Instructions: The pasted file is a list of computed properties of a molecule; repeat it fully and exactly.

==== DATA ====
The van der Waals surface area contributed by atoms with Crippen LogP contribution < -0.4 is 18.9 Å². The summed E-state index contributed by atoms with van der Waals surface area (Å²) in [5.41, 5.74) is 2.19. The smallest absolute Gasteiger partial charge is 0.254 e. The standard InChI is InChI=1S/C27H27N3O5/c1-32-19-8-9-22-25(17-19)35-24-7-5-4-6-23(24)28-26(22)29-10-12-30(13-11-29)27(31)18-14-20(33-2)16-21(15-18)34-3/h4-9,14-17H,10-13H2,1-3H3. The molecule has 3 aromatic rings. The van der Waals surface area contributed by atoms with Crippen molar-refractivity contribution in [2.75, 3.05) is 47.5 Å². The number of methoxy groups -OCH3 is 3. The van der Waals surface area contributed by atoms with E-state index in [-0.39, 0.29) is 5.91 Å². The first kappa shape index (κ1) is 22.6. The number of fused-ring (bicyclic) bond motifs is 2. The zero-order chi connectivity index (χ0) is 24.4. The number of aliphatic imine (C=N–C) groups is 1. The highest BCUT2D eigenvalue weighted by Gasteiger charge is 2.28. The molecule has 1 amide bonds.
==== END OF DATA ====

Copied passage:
The van der Waals surface area contributed by atoms with Crippen LogP contribution < -0.4 is 18.9 Å². The summed E-state index contributed by atoms with van der Waals surface area (Å²) in [5.41, 5.74) is 2.19. The smallest absolute Gasteiger partial charge is 0.254 e. The standard InChI is InChI=1S/C27H27N3O5/c1-32-19-8-9-22-25(17-19)35-24-7-5-4-6-23(24)28-26(22)29-10-12-30(13-11-29)27(31)18-14-20(33-2)16-21(15-18)34-3/h4-9,14-17H,10-13H2,1-3H3. The molecule has 3 aromatic rings. The van der Waals surface area contributed by atoms with Crippen molar-refractivity contribution in [2.75, 3.05) is 47.5 Å². The number of methoxy groups -OCH3 is 3. The van der Waals surface area contributed by atoms with E-state index in [-0.39, 0.29) is 5.91 Å². The first kappa shape index (κ1) is 22.6. The number of fused-ring (bicyclic) bond motifs is 2. The zero-order chi connectivity index (χ0) is 24.4. The number of aliphatic imine (C=N–C) groups is 1. The highest BCUT2D eigenvalue weighted by Gasteiger charge is 2.28. The molecule has 1 amide bonds.